As Americans continue to struggle with finances, a consortium of financial planners will sharply broaden an annual outreach next month to consumers looking for free professional advice. The second annual Financial Planning Days, as the program is called, will be held on Saturdays throughout October in 31 cities across the country, up from 21 a year ago. The timing is acutely spot-on, judging from a survey that was taken this month in connection with the event; it reported that one in three Americans would be able to cover their mortgage or rent only for a month or less in the event that they lost their jobs. “We’re really losing the battle with money in this country,” says Martin Kurtz, president of the Financial Planning Association, one of the sponsors of the outreach. “We’re not getting better with money, we’re getting worse with money.”
About 2,000 consumers turned out last year, and more are expected this year. The program provides workshops and one-on-one counseling for people with a range of questions, including mortgage foreclosures, estate planning, insurance, budgeting, getting out of debt, income taxes, and college expenses. The 500 to 600 financial planners—the other sponsors include the Certified Financial Planner Board of Standards, the Foundation for Financial Planning, and the U.S. Conference of Mayors—will offer their services pro bono and are barred from soliciting clients, Kurtz says. The aim is to provide advice to traditionally underserved populations, but a surprisingly broad segment of the public turned out last year, including middle class and even some wealthy people, he says. “I wouldn’t say there was a preponderance of what we would call upper middle or wealthy people, but they do show up because they have questions,” Kurtz says. “They really don’t know where to go to get objective advice.”
They’re not the only ones. The survey of more than 1,000 Americans 18 and older, conducted by KRC Research, found that among those making $35,000 a year or less, nearly a quarter would be unable to make any mortgage or rent payment if they lost their jobs. Of those who indicated they wouldn’t be able to make their housing costs, nearly 25 percent had a high school education or less. And in a report published this year by the National Bureau of Economic Research that suggests a broad pattern of financial fragility, nearly half the Americans in a survey said they probably or certainly wouldn’t be able to raise $2,000 in 30 days.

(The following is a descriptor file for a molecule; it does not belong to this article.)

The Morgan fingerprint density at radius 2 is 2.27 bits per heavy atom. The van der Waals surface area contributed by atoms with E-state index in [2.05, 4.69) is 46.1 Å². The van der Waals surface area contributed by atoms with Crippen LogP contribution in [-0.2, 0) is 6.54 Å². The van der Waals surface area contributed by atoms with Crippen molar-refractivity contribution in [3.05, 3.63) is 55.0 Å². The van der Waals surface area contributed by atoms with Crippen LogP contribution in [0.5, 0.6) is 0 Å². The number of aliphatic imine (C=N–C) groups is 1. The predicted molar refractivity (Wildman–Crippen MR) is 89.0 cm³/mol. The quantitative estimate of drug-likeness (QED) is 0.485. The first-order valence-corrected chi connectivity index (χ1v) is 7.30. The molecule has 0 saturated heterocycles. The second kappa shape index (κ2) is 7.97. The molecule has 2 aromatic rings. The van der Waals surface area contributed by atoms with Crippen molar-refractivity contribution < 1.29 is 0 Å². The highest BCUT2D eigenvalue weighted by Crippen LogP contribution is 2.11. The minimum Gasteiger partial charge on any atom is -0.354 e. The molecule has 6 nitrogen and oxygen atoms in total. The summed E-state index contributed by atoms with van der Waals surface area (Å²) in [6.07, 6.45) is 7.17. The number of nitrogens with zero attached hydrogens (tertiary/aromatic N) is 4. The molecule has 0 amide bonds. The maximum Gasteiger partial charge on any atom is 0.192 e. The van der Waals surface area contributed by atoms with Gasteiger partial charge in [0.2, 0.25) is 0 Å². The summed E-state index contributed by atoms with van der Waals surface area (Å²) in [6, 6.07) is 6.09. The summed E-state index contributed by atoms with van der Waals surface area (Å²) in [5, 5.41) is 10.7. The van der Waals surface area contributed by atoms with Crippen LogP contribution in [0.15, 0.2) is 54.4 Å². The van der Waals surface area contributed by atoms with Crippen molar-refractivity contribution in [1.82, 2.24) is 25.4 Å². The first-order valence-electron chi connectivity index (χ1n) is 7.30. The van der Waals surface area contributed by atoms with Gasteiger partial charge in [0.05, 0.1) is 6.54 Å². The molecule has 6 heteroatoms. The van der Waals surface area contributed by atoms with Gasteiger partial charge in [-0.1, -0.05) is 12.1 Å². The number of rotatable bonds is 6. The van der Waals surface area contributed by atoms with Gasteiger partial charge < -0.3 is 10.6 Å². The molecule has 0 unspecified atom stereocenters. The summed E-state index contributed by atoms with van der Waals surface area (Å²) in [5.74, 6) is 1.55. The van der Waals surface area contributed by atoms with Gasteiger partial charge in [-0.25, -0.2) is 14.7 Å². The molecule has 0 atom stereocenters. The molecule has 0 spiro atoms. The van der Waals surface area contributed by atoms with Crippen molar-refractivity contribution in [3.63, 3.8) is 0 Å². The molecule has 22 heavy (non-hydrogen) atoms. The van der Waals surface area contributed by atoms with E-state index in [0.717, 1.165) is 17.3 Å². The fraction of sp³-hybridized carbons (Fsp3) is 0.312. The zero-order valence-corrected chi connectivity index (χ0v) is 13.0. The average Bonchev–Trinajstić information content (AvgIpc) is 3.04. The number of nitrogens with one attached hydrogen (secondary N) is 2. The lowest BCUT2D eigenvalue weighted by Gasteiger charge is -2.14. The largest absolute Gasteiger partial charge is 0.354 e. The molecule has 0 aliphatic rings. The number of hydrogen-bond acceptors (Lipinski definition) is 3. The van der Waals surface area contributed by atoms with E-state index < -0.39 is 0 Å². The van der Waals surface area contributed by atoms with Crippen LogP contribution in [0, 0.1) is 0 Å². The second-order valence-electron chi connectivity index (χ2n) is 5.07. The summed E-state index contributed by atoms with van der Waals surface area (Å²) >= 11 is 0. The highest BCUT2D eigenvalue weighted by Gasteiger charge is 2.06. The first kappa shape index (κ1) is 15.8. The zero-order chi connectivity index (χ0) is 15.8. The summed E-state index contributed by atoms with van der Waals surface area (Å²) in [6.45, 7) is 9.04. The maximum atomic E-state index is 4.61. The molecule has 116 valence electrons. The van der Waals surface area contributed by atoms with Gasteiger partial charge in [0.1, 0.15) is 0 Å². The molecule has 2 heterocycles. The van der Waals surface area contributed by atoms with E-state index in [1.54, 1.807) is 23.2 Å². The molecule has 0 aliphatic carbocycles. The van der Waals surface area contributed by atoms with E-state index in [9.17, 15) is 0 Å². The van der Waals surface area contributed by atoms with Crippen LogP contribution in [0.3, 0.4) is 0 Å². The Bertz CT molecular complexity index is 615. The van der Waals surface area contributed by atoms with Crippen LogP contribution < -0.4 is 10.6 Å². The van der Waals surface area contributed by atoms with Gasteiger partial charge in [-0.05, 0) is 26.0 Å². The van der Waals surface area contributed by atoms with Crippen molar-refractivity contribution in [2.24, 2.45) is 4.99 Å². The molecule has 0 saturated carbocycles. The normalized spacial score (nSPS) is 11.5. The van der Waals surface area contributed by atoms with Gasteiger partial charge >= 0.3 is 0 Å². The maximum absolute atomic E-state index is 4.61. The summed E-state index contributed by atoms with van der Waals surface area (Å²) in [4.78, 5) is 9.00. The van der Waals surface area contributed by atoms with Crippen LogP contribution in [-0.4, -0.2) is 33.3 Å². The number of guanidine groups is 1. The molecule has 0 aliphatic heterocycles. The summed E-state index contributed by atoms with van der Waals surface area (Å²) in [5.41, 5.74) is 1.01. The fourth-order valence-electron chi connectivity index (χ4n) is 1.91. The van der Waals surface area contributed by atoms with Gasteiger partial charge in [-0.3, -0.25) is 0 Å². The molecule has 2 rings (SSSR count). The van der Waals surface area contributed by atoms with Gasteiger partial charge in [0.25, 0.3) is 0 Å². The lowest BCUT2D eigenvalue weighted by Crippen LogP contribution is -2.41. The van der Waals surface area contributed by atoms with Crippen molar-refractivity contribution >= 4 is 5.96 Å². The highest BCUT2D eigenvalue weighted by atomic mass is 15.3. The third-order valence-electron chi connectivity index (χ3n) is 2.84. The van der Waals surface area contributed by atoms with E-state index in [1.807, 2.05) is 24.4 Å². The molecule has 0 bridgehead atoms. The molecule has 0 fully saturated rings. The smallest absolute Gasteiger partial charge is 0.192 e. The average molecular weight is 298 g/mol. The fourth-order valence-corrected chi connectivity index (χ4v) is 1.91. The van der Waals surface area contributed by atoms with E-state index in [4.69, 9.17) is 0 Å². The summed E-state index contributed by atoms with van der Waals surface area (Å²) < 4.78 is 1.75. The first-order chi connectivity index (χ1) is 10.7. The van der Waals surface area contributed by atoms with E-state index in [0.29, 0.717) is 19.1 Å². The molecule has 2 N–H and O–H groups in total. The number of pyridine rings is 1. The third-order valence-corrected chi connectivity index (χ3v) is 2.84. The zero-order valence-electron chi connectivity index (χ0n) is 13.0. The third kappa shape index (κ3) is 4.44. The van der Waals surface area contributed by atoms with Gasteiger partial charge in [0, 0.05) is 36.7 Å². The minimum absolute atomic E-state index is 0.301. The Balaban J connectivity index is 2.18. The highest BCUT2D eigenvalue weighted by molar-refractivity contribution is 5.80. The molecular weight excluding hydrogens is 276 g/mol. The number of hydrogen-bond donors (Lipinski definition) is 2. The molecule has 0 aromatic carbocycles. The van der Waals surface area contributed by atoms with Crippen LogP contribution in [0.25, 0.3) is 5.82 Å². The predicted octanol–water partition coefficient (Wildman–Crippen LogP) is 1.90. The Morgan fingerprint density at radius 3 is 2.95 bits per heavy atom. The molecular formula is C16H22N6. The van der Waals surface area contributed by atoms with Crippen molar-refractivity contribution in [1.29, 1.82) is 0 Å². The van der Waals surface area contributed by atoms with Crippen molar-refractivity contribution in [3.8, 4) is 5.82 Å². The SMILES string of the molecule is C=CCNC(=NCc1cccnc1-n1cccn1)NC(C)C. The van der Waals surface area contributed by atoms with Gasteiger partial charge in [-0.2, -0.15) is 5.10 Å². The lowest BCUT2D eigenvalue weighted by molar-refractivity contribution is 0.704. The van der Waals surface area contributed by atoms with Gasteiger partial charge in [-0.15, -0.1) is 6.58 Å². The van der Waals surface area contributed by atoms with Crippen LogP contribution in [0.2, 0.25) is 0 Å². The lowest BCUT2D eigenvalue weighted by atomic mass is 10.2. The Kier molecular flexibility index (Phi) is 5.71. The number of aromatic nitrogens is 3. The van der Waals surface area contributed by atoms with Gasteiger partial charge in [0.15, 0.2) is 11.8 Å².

People in such tight financial situations pose tough problems for financial planners, Kurtz says, since planners can only work with whatever funds are available. But it’s not always insoluble, he adds. Households often have more than one breadwinner, for example. “Rarely does someone come in and they have absolutely no choice,” he says. “It’s a matter of getting rid of some of the noise and some of the panic that may have settled in, and say, ‘What do you have to do?’” What’s important for someone in a financial crisis is to avoid making what he calls dangerous choices, such as moving to a new community where living costs are higher, or enrolling in an education program that might provide little or no benefit. Advisors can help analyze what may work and what may not, he says.